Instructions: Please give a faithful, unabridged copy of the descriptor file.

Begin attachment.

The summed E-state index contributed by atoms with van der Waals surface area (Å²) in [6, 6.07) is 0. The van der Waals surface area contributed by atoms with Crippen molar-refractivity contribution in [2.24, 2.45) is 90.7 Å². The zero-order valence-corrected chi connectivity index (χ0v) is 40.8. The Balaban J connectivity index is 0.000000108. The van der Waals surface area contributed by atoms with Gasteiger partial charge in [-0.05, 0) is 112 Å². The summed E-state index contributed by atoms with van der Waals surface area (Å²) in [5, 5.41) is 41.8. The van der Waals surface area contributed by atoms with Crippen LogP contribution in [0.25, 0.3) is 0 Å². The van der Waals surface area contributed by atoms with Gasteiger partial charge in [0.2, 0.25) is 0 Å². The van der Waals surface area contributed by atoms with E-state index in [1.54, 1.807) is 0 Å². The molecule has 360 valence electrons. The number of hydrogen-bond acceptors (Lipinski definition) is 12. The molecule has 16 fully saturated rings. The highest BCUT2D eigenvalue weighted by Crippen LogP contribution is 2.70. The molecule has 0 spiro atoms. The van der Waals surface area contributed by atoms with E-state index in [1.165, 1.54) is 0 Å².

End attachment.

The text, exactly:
The summed E-state index contributed by atoms with van der Waals surface area (Å²) in [6, 6.07) is 0. The van der Waals surface area contributed by atoms with Crippen molar-refractivity contribution in [2.24, 2.45) is 90.7 Å². The zero-order valence-corrected chi connectivity index (χ0v) is 40.8. The Balaban J connectivity index is 0.000000108. The van der Waals surface area contributed by atoms with Gasteiger partial charge in [-0.05, 0) is 112 Å². The summed E-state index contributed by atoms with van der Waals surface area (Å²) in [5, 5.41) is 41.8. The van der Waals surface area contributed by atoms with Crippen LogP contribution in [0.25, 0.3) is 0 Å². The van der Waals surface area contributed by atoms with Gasteiger partial charge in [0.2, 0.25) is 0 Å². The van der Waals surface area contributed by atoms with E-state index in [1.54, 1.807) is 0 Å². The molecule has 360 valence electrons. The number of hydrogen-bond acceptors (Lipinski definition) is 12. The molecule has 16 fully saturated rings. The highest BCUT2D eigenvalue weighted by Crippen LogP contribution is 2.70. The molecule has 0 spiro atoms. The van der Waals surface area contributed by atoms with E-state index in [1.165, 1.54) is 0 Å².